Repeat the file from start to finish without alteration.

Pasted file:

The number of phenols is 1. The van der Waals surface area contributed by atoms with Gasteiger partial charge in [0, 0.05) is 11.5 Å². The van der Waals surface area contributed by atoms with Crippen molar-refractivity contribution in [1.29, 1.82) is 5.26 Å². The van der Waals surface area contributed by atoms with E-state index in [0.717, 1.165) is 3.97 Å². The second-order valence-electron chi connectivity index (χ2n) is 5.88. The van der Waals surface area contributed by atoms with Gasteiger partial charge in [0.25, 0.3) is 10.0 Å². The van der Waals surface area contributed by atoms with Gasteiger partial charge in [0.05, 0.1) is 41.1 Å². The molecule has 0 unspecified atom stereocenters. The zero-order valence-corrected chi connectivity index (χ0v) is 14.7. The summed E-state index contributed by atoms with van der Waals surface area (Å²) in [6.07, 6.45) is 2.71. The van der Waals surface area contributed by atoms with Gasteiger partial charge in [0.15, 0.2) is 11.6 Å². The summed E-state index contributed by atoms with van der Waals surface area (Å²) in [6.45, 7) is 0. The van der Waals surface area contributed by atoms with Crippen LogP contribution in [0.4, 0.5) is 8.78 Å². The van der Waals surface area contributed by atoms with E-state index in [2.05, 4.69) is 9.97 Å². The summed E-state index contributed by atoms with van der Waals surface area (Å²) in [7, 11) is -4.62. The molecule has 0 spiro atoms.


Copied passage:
The number of phenols is 1. The van der Waals surface area contributed by atoms with Gasteiger partial charge in [0, 0.05) is 11.5 Å². The van der Waals surface area contributed by atoms with Crippen molar-refractivity contribution in [1.29, 1.82) is 5.26 Å². The van der Waals surface area contributed by atoms with E-state index in [0.717, 1.165) is 3.97 Å². The second-order valence-electron chi connectivity index (χ2n) is 5.88. The van der Waals surface area contributed by atoms with Gasteiger partial charge in [0.25, 0.3) is 10.0 Å². The van der Waals surface area contributed by atoms with Gasteiger partial charge in [0.05, 0.1) is 41.1 Å². The molecule has 0 unspecified atom stereocenters. The zero-order valence-corrected chi connectivity index (χ0v) is 14.7. The summed E-state index contributed by atoms with van der Waals surface area (Å²) in [6.07, 6.45) is 2.71. The van der Waals surface area contributed by atoms with Gasteiger partial charge in [0.15, 0.2) is 11.6 Å². The summed E-state index contributed by atoms with van der Waals surface area (Å²) in [6.45, 7) is 0. The van der Waals surface area contributed by atoms with Crippen LogP contribution in [0.4, 0.5) is 8.78 Å². The van der Waals surface area contributed by atoms with E-state index in [2.05, 4.69) is 9.97 Å². The summed E-state index contributed by atoms with van der Waals surface area (Å²) in [7, 11) is -4.62. The molecule has 0 spiro atoms.